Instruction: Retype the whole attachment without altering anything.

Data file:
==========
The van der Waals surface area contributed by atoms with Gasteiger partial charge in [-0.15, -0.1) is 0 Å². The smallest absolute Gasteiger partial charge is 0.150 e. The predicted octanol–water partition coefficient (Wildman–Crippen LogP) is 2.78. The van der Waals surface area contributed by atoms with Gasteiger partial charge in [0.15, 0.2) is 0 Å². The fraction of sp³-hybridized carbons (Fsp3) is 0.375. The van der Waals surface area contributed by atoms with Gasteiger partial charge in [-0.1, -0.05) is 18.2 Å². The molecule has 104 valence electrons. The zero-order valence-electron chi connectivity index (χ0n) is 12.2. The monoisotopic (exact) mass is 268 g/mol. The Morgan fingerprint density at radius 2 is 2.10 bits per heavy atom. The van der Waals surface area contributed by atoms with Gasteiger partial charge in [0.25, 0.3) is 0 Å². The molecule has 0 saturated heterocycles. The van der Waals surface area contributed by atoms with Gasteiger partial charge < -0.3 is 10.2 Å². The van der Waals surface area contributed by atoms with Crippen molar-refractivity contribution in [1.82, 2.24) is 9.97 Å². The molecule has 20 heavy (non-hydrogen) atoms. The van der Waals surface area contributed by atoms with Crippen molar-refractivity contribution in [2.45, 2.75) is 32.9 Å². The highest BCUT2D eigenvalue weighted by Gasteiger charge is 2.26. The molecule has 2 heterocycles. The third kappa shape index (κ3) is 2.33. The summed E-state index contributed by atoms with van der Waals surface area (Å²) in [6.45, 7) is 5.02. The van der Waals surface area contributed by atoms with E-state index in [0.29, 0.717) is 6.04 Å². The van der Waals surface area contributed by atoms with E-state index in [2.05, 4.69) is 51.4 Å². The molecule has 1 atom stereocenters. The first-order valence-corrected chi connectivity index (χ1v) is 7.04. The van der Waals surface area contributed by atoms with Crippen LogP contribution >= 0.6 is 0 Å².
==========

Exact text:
The van der Waals surface area contributed by atoms with Gasteiger partial charge in [-0.15, -0.1) is 0 Å². The smallest absolute Gasteiger partial charge is 0.150 e. The predicted octanol–water partition coefficient (Wildman–Crippen LogP) is 2.78. The van der Waals surface area contributed by atoms with Gasteiger partial charge in [0.15, 0.2) is 0 Å². The fraction of sp³-hybridized carbons (Fsp3) is 0.375. The van der Waals surface area contributed by atoms with Gasteiger partial charge in [-0.1, -0.05) is 18.2 Å². The molecule has 104 valence electrons. The zero-order valence-electron chi connectivity index (χ0n) is 12.2. The monoisotopic (exact) mass is 268 g/mol. The Morgan fingerprint density at radius 2 is 2.10 bits per heavy atom. The van der Waals surface area contributed by atoms with Gasteiger partial charge in [0.25, 0.3) is 0 Å². The molecule has 0 saturated heterocycles. The van der Waals surface area contributed by atoms with Gasteiger partial charge < -0.3 is 10.2 Å². The van der Waals surface area contributed by atoms with Crippen molar-refractivity contribution in [1.82, 2.24) is 9.97 Å². The molecule has 20 heavy (non-hydrogen) atoms. The van der Waals surface area contributed by atoms with Crippen molar-refractivity contribution in [2.45, 2.75) is 32.9 Å². The highest BCUT2D eigenvalue weighted by Gasteiger charge is 2.26. The molecule has 2 heterocycles. The third kappa shape index (κ3) is 2.33. The summed E-state index contributed by atoms with van der Waals surface area (Å²) in [6.45, 7) is 5.02. The van der Waals surface area contributed by atoms with E-state index in [0.29, 0.717) is 6.04 Å². The van der Waals surface area contributed by atoms with E-state index in [2.05, 4.69) is 51.4 Å². The molecule has 1 atom stereocenters. The first-order valence-corrected chi connectivity index (χ1v) is 7.04. The van der Waals surface area contributed by atoms with Crippen LogP contribution >= 0.6 is 0 Å².